That said, the truth is you can get addicted to anything if you try hard enough. I once knew a guy who replaced Twinkies with carrots. Six months later he was still off the hard stuff, but his skin had taken on an orange hue from excess beta-carotene. Similarly, it takes real dedication to disrupt your life by reading too much.
Guilty Pleasure vs. Generative Pleasure
Television is our least interactive medium. It’s all stimuli, the watcher a mere recipient. Beyond following a plot, there is no effort required. Nothing stands between you and the orgasm of a thrilling dénouement. Essentially, you’re taking a shortcut through your neurological reward system — literally pushing a button (play) to get a dopamine hit.
In addition to the usual suspects like drugs and alcohol, all manner of substances and activities trigger the release of dopamine: sex, gambling, hot fudge sundaes. Some we call “guilty pleasures,” I think because secretly we know they are not earned. This is very different from the pleasure we enjoy as a result of intentional effort — exercise, making something you’re proud of, or learning a new skill. Whereas, no matter how hard I’ve worked all day, I have not achieved a slice of tiramisu or a couple of margaritas, though I can tell myself I’ve earned them.
It’s not easy being a cultural outlier. I’m up against the ultimate power couple: consumer capitalism and primal want. Their marriage of convenience has made the pursuit of instant gratification one of the defining features of the 21st century. Science confirms that we are hardwired through evolution to seek pleasure, like sugar and fat, sex and intoxicants.
Television is all stimuli, the watcher a mere recipient.
But over millennia these pleasures have intensified, and the opportunity to indulge in them has grown exponentially. The wild strawberry enjoyed by an ancient hunter-gatherer was not remotely as sweet as its modern descendant, and it would only have been available for a very short time, once a year at best. The ubiquity of porn is a more extreme example of pleasure’s availability.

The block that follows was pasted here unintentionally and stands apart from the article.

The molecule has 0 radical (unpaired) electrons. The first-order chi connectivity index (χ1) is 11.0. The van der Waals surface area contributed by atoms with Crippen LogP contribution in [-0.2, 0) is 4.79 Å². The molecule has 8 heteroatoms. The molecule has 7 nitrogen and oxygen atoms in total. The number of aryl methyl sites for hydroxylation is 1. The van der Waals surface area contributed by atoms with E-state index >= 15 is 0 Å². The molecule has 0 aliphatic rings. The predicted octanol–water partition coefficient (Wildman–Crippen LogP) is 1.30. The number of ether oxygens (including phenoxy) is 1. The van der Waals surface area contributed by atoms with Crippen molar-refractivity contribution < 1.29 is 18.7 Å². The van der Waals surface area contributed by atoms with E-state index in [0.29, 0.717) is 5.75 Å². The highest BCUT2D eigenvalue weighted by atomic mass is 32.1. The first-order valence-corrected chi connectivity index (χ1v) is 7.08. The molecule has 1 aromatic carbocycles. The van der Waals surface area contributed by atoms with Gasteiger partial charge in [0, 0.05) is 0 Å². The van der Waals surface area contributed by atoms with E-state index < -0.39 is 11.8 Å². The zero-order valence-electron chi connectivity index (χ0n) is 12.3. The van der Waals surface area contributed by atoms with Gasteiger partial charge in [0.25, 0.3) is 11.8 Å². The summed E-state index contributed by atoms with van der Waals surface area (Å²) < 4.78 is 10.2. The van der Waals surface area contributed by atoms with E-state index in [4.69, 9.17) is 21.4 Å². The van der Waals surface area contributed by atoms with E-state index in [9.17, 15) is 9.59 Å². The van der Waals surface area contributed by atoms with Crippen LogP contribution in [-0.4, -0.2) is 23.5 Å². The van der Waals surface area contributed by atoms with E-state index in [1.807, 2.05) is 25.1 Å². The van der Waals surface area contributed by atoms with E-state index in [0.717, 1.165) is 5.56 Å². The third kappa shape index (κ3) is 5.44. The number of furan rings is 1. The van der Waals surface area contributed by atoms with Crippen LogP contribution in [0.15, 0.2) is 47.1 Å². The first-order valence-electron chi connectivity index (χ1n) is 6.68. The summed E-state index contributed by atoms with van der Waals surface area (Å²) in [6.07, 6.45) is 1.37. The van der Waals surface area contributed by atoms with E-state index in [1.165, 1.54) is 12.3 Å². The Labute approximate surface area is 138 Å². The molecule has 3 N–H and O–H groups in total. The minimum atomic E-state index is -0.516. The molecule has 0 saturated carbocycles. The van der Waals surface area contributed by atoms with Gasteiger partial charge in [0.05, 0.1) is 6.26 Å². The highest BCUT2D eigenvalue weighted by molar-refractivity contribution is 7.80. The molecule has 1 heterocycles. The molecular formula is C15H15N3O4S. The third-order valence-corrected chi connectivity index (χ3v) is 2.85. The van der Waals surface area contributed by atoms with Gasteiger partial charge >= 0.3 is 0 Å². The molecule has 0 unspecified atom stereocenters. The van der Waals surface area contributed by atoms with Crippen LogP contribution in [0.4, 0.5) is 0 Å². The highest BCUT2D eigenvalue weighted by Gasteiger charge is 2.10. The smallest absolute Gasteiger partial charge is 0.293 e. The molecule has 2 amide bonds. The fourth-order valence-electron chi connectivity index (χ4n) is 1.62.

Are our lives qualitatively improved by hyper-sweet fruit and diaper porn? Even if you believe the answer to be yes, at what cost? What of our capacity to appreciate subtlety, rarity, and restraint?
I don’t think there’s anything inherently wrong with guilty pleasures, so long as they don’t commandeer your life or interfere with other joys and responsibilities. For those who are addicts, or susceptible to addiction, it behooves us to be aware of the patterns we are creating while we’re creating them, and alert to ones that might lead us down the rabbit hole. Spoiler Alert: The road to addiction is paved with guilty pleasures.
Fortunately, there are many sources of neurochemical bliss. I find that the most deeply satisfying pleasures are those I have earned — and earned in the process of generating them. Which is to say: Working hard all day does not “earn” me the right to instant pleasure via a movie. That’s prefabricated pleasure, as contrasted with the gratification of hiking in nature or engaging my imagination as I put pen to paper. Here, effort is an integral part of the pleasure, and the process itself is rewarding.
Freedom Or Bust